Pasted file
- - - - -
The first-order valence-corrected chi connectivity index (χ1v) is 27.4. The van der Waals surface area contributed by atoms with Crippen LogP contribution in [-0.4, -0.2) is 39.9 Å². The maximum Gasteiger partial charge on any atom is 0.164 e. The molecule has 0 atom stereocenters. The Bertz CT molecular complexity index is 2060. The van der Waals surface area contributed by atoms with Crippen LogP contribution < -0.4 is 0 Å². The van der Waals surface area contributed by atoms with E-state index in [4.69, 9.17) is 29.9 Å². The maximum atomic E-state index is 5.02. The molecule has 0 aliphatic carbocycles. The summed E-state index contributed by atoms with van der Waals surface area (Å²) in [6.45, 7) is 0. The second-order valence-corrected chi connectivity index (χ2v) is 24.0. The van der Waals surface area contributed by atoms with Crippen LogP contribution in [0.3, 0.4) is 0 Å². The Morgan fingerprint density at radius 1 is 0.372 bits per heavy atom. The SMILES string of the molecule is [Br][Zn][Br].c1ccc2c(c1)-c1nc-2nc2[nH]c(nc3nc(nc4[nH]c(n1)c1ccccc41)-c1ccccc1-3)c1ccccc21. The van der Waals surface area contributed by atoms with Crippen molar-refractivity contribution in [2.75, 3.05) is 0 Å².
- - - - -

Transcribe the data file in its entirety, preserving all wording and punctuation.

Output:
The first-order valence-corrected chi connectivity index (χ1v) is 27.4. The van der Waals surface area contributed by atoms with Crippen LogP contribution in [-0.4, -0.2) is 39.9 Å². The maximum Gasteiger partial charge on any atom is 0.164 e. The molecule has 0 atom stereocenters. The Bertz CT molecular complexity index is 2060. The van der Waals surface area contributed by atoms with Crippen LogP contribution < -0.4 is 0 Å². The van der Waals surface area contributed by atoms with E-state index in [4.69, 9.17) is 29.9 Å². The maximum atomic E-state index is 5.02. The molecule has 0 aliphatic carbocycles. The summed E-state index contributed by atoms with van der Waals surface area (Å²) in [6.45, 7) is 0. The second-order valence-corrected chi connectivity index (χ2v) is 24.0. The van der Waals surface area contributed by atoms with Crippen LogP contribution in [0.3, 0.4) is 0 Å². The Morgan fingerprint density at radius 1 is 0.372 bits per heavy atom. The SMILES string of the molecule is [Br][Zn][Br].c1ccc2c(c1)-c1nc-2nc2[nH]c(nc3nc(nc4[nH]c(n1)c1ccccc41)-c1ccccc1-3)c1ccccc21. The van der Waals surface area contributed by atoms with Crippen molar-refractivity contribution in [2.75, 3.05) is 0 Å².